L.A. Film Critics Assn. to honor director Richard Lester
The Los Angeles Film Critics Assn. announced Saturday afternoon that director Richard Lester, who helmed the influential classic Beatles’ film musicals, 1964’s “A Hard Day’s Night” and 1965’s “Help!,” is the recipient of the organization’s career achievement honor.
The honor will be presented at the L.A. Film Critics Assn. awards ceremony Jan. 11 at the Intercontinental Hotel in Century City. Previous honorees include directors Paul Mazursky and Frederick Wiseman and actors Doris Day and Jean-Paul Belmondo.
A child prodigy, the 81-year-old Lester began studying at the University of Pennsylvania at the age of 15. He started working in TV about 1950 and moved to London in 1953, where he worked as a director in indie TV.
His 1960 short “The Running Jumping & Standing Still Film,” which he made with “Goon Show” stars Peter Sellers and Spike Milligan earned an Oscar nomination. The Beatles loved the Goons and the short film, and he proved to be a perfect fit for the group’s first film, “A Hard Day’s Night.”
Critic Andrew Sarris described “A Hard Day’s Night” as the “Citizen Kane” of “juke box musicals,” and L.A. Film Critics Assn. President Stephen Farber said Lester’s films of the 1960s and ‘70s were “very influential.”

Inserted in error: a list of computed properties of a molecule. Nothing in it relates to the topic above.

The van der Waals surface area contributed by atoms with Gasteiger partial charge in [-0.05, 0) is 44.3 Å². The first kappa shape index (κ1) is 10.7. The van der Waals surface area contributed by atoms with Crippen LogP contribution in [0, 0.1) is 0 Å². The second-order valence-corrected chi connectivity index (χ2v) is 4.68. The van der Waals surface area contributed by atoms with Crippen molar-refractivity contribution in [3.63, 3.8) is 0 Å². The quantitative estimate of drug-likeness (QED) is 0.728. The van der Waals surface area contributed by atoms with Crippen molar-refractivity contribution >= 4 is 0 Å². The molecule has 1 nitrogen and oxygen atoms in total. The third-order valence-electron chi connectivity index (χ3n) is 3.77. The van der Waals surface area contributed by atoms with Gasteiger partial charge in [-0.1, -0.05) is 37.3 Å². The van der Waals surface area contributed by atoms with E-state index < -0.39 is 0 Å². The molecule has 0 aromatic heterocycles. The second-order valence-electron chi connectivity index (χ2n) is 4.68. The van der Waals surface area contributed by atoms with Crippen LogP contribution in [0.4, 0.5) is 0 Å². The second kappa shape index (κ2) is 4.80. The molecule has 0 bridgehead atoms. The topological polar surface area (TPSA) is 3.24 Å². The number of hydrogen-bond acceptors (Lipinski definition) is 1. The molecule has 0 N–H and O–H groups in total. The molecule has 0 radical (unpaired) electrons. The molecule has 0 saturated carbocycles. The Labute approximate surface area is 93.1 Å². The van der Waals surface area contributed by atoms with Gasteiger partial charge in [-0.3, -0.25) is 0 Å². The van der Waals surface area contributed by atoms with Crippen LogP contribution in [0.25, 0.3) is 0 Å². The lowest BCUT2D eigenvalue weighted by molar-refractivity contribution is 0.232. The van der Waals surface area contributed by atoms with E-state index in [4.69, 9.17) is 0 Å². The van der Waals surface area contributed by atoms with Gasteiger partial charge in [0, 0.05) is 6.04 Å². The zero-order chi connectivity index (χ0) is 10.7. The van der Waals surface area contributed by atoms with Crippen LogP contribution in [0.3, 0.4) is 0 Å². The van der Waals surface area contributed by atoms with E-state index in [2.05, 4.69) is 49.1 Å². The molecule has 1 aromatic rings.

His innovative, stylistic visual style and editing was such an influence on music video directors that MTV gave him an award in 1984 that honored him as the “father of the music videos.”
Among Lester’s other films are 1965’s “The Knack”; 1966’s “A Funny Thing Happened on the Way to the Forum”; 1968’s “Petulia,” 1973’s “The Three Musketeers’”; and 1974’s “The Four Musketeers; 1980’s “Superman II;” and 1983’s “Superman III.” His last film was the Paul McCartney 1991 concert film “Get Back.”
The 1999 book “Getting Away With It,” features interviews with Lester conducted by director Steven Soderbergh.
The critics group also announced that the organization will be revealing the winners of its 2013 film awards on Dec. 8
The complete guide to home viewing
Get Screen Gab for weekly recommendations, analysis, interviews and irreverent discussion of the TV and streaming movies everyone’s talking about.
You may occasionally receive promotional content from the Los Angeles Times.